Know what to expect – your Great Birmingham Run route

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‘A little knowledge is a dangerous thing,’ said Alexander Pope, but we’d have to disagree. Here at Great Run, we think a little knowledge is exactly what you need to take your run from good to great.

Doing your mental prep and knowing your route inside out – from the hilly bits to the flats, and the long, hard straights to the twists and turns – can give you just the physical boost you need at just the right time. Plus, it can stop you feeling overwhelmed and out of control on race day.

No need to worry, though: whether you’ve signed up for the AJ Bell Great Birmingham 10k or the half marathon, we’ve got all the race info, insider tips and training hacks you need to start your training strong.

Read on…

10k and half marathon – get route ready

Our first bit of advice is simple: head to the event page and check out the route maps – they’re live, up-to-date and here to help you. You’ll also get a reminder a month before your event when your digital event guide is ready. It’s never too early to start getting familiar with them!

Here’s our quick summary, though: it’s a twisty one! Although both the 10k and the half marathon are city centre routes, there are plenty of lefts and rights to keep things interesting – particularly for the 10k. Whereas the half marathon includes a long, largely straight out-and-back stretch along Pershore Road (with a little loop around Edgbaston and Cannon Hall Park juuuust to keep things interesting), the 10k has you turning at just about every mile – and seeing some of Birmingham’s most iconic sights as you go.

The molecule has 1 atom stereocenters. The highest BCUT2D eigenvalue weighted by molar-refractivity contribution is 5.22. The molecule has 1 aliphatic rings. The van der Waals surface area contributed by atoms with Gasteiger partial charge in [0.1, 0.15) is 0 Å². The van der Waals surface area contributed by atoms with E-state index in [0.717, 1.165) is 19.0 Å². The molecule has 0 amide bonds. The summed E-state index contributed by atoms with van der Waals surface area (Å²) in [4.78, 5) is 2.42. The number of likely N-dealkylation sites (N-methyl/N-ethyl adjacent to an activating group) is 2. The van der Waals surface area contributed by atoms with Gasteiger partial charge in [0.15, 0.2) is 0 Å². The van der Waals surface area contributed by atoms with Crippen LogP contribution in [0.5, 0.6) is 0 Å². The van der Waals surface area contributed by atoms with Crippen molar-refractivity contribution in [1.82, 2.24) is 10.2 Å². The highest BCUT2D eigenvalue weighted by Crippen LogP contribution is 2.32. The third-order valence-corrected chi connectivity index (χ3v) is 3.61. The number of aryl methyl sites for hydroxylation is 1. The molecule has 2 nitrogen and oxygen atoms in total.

Both the 10k and the half marathon start at Centenary Square and finish at Smithfield, meaning you’ll experience that big event buzz at both the start and the finish line.

Route need-to-knows and training tips 

Although the 10k and the half marathon have the same city centre start and finish, it’s really a tale of two runs. 10k runners need to prepare for lots of turns – and half marathon runners will need to do the same, except they’ll also need to be ready for a largely straight seven-mile section (apart from a quick loop around Cannon Hill Park and Edgbaston). You know what to do: build some long straight road stretches into your training so that you’re physically – and mentally – prepared.

Previous Great Birmingham Run runners describe sections of the route as ‘undulating’, so get prepared for those ups and downs with some hill training. Run of a Kind have shared some of their favourite training runs with us and suggest heading to the Lickey Hills or Cofton Park to get race-ready.

Know what to look out for. 10k runners, the first time you see Mailbox, you’re coming up to your halfway point – and once you see it a second time, you’ve passed it – keep going! Half marathon runners, once you draw level with Edgbaston, you’re at the 6-mile point – almost halfway there. Use your knowledge of Brummie landmarks to give yourself a mental pep talk – you can do this!

Other hints and hacks: 

Make training more fun – join one of Birmingham’s many running groups and get to know the route while you’re at it. Our top running group picks are here, but there are plenty to choose from. Let’s get social!

A city centre race calls for some urban training – but be safe and be seen. Keep your headphones out or your volume low if running near traffic and wear high-vis clothing if running early or late.

See your 2024 Great Birmingham Run route here – happy training!

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